Wojtala had pleaded no contest to all three charges in September. In return, 19 other charges, including one count of conducting a criminal enterprise and multiple counts of receiving and conceal stolen property, were dismissed. He was also ordered to close his Tony’s Pawn Shop and pay $6,550 in restitution. Maria Miller, spokeswoman for County Prosecutor Kym Worthy, said Wojtala has paid the restitution.    [Source: Hometown Life]

Fake goods are not fake news

Sales of counterfeit goods have never been easier as an increasing percentage of global commerce occurs online. Many consumers think only of fake designer handbags, clothing, and jewelry. Lesser known are counterfeit consumer electronics, including cell phones and accessories, video games, DVDs, and batteries, and counterfeit personal care and beauty products such as makeup, sunscreen, and shampoo. Even “man’s best friend” isn’t safe from counterfeit pet food, prescriptions, and pesticides.

Counterfeit goods pose serious threats to the health and safety of consumers. Take two examples: power accessories and makeup. A study by Electrical Safety First in the UK found a 98% safety test failure rate for counterfeit versions of a leading U.S. smartphone supplier’s chargers which pose a risk of fire, serious electric shock, or even electrocution. Over $700,000 worth of counterfeit makeup seized by the LAPD earlier this year was laced with high levels of bacteria and feces.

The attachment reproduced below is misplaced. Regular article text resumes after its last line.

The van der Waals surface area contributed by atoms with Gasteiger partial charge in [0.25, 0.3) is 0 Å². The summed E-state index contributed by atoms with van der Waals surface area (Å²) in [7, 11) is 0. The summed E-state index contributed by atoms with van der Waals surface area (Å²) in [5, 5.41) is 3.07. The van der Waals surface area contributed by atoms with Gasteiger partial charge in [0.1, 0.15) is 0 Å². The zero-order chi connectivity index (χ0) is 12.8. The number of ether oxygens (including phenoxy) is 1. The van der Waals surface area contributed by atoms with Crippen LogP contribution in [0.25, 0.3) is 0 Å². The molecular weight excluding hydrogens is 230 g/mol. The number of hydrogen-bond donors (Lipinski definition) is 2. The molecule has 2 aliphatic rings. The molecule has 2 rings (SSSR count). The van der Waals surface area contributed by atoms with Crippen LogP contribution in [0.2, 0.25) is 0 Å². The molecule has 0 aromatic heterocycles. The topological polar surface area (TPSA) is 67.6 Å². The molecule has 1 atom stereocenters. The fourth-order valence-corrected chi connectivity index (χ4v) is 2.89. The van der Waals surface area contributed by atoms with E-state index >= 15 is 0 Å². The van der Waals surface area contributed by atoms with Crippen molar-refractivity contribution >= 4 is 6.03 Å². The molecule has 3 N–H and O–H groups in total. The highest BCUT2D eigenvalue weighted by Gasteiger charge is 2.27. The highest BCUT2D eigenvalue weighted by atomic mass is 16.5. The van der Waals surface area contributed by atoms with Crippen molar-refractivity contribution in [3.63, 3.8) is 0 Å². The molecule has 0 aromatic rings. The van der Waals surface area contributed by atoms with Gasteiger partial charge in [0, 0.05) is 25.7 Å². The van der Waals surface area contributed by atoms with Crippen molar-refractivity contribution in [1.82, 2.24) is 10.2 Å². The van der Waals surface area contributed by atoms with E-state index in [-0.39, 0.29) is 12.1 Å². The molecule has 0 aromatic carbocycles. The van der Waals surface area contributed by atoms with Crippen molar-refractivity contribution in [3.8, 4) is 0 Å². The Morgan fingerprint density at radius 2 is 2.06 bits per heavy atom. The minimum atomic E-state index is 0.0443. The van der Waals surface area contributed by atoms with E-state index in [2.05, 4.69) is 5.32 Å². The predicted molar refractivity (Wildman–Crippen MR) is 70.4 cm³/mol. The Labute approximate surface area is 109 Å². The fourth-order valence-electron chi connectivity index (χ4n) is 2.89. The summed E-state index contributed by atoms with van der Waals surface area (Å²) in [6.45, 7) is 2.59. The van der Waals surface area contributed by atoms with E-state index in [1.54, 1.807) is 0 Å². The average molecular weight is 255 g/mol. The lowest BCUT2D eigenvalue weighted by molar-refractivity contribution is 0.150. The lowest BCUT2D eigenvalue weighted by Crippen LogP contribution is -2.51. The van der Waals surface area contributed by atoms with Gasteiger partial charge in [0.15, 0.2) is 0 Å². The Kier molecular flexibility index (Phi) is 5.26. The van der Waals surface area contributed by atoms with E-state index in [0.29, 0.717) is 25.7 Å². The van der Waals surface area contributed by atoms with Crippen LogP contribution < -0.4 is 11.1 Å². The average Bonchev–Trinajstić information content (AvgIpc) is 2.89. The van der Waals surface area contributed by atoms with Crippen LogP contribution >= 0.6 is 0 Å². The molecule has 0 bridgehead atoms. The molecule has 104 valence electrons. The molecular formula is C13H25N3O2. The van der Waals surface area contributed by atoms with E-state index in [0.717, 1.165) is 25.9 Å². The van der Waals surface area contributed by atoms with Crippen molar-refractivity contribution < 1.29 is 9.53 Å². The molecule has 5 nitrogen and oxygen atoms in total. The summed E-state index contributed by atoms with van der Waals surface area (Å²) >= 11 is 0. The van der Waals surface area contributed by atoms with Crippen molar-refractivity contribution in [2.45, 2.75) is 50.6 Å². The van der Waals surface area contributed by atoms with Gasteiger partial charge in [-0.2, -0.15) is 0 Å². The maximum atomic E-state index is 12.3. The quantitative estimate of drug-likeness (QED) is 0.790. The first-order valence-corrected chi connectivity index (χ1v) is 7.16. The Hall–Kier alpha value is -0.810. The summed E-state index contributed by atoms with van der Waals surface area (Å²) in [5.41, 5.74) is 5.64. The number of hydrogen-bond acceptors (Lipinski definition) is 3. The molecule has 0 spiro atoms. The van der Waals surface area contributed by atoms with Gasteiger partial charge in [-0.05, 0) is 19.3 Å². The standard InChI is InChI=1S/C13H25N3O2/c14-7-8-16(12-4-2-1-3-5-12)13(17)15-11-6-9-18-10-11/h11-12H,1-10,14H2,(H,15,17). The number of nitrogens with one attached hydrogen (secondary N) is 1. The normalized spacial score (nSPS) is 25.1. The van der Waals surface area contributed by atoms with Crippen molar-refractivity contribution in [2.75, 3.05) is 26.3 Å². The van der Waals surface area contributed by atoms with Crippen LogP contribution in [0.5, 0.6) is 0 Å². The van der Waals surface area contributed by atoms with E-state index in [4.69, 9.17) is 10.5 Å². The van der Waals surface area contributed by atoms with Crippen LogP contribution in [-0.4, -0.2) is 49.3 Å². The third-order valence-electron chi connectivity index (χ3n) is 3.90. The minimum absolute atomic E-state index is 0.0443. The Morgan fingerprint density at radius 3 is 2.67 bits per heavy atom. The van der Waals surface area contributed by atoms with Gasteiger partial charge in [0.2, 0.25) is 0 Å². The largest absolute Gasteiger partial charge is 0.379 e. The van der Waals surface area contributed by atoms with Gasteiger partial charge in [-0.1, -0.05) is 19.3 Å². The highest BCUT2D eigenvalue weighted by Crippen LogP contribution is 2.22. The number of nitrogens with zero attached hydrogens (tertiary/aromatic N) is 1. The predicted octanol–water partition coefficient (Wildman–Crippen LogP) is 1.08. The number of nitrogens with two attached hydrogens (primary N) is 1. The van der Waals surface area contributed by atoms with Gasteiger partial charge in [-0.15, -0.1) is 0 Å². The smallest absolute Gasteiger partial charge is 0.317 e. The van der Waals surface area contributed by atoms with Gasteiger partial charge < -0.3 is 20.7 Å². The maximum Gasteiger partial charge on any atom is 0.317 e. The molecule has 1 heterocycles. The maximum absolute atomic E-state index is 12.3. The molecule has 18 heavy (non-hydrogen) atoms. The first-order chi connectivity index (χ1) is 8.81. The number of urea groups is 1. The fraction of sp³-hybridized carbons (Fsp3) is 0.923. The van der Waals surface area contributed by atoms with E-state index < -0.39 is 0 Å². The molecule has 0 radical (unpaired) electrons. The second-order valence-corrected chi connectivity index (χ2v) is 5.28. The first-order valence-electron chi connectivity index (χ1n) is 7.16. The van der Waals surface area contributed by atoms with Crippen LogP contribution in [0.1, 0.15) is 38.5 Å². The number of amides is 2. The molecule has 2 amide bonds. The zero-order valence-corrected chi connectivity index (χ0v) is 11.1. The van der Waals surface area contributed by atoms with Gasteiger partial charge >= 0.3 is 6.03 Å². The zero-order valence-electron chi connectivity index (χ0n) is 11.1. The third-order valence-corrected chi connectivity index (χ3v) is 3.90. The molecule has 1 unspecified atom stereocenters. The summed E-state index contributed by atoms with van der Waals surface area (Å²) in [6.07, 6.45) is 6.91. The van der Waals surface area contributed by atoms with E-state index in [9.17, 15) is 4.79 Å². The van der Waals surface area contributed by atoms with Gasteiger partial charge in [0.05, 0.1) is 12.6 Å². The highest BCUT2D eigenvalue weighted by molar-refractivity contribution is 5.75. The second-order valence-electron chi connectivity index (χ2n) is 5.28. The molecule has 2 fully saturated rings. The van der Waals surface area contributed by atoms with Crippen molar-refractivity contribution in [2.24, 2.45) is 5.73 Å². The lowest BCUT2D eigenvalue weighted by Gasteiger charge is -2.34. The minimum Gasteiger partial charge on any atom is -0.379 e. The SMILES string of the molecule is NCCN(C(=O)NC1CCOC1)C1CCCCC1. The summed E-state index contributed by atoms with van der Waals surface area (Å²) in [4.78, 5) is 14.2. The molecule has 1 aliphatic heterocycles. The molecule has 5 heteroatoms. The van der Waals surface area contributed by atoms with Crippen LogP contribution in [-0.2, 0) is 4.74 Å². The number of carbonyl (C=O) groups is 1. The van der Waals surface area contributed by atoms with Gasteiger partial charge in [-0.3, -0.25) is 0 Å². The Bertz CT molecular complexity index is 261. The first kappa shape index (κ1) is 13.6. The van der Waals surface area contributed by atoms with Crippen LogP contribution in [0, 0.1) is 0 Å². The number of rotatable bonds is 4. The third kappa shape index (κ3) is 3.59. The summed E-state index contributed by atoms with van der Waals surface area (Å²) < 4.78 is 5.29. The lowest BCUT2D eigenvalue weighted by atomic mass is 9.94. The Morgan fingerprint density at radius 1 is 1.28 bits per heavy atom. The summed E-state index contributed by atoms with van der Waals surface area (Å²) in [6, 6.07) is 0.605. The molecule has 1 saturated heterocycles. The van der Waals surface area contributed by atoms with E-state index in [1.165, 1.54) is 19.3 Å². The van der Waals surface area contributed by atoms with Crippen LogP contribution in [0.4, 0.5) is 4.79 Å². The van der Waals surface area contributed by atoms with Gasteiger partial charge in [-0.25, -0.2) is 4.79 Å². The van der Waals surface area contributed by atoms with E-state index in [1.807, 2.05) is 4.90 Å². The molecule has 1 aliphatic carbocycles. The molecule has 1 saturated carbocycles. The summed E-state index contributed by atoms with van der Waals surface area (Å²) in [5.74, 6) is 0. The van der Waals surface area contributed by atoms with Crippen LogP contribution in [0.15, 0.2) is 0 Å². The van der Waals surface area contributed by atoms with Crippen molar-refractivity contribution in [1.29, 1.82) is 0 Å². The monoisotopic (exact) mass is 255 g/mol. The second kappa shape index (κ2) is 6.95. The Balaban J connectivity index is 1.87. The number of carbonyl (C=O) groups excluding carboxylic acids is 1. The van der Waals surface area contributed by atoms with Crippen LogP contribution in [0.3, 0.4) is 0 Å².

The US government fights counterfeits on many fronts. In 2017 alone, US Customs and Border Patrol seized counterfeit goods which, if genuine, would have been worth $1.2 billion. Local government agencies such as the Los Angeles Sheriff’s Department also catch counterfeiters which I witnessed firsthand accompanying them on a raid of a warehouse to seize hoverboards bearing counterfeit UL Certification labels.

But these government actions aren’t enough to prevent dangerous and defective counterfeit products from finding their way into your home. The internet has provided a platform for counterfeiters to sell counterfeits directly to consumers through sites like Amazon and eBay. Despite strict anticounterfeiting policies on many e-commerce sites and vigilant policing by brand owners, removing counterfeit products is like a game of “whack a mole.”     [Source: Business Journal]